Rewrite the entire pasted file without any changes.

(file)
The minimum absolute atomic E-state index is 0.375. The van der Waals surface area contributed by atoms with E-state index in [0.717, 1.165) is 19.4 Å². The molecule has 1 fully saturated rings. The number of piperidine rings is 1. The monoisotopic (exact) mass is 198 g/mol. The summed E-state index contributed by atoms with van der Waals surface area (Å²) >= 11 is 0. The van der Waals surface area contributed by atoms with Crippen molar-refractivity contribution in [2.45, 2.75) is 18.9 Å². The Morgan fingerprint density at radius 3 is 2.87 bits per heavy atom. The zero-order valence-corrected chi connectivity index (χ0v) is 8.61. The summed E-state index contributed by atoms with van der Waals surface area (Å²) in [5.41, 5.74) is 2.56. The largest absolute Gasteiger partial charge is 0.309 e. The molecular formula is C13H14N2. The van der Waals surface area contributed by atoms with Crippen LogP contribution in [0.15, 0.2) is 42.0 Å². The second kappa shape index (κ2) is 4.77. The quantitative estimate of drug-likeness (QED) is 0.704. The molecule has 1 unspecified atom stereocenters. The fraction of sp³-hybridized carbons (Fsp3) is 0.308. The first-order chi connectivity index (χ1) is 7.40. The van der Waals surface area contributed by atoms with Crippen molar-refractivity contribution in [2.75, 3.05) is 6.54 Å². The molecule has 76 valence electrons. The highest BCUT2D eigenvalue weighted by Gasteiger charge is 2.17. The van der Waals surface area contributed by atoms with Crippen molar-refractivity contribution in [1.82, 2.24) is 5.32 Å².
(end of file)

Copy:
The minimum absolute atomic E-state index is 0.375. The van der Waals surface area contributed by atoms with E-state index in [0.717, 1.165) is 19.4 Å². The molecule has 1 fully saturated rings. The number of piperidine rings is 1. The monoisotopic (exact) mass is 198 g/mol. The summed E-state index contributed by atoms with van der Waals surface area (Å²) >= 11 is 0. The van der Waals surface area contributed by atoms with Crippen molar-refractivity contribution in [2.45, 2.75) is 18.9 Å². The Morgan fingerprint density at radius 3 is 2.87 bits per heavy atom. The zero-order valence-corrected chi connectivity index (χ0v) is 8.61. The summed E-state index contributed by atoms with van der Waals surface area (Å²) in [5.41, 5.74) is 2.56. The largest absolute Gasteiger partial charge is 0.309 e. The molecular formula is C13H14N2. The van der Waals surface area contributed by atoms with Crippen LogP contribution in [0.15, 0.2) is 42.0 Å². The second kappa shape index (κ2) is 4.77. The quantitative estimate of drug-likeness (QED) is 0.704. The molecule has 1 unspecified atom stereocenters. The fraction of sp³-hybridized carbons (Fsp3) is 0.308. The first-order chi connectivity index (χ1) is 7.40. The van der Waals surface area contributed by atoms with Crippen molar-refractivity contribution in [2.75, 3.05) is 6.54 Å². The molecule has 76 valence electrons. The highest BCUT2D eigenvalue weighted by Gasteiger charge is 2.17. The van der Waals surface area contributed by atoms with Crippen molar-refractivity contribution in [1.82, 2.24) is 5.32 Å².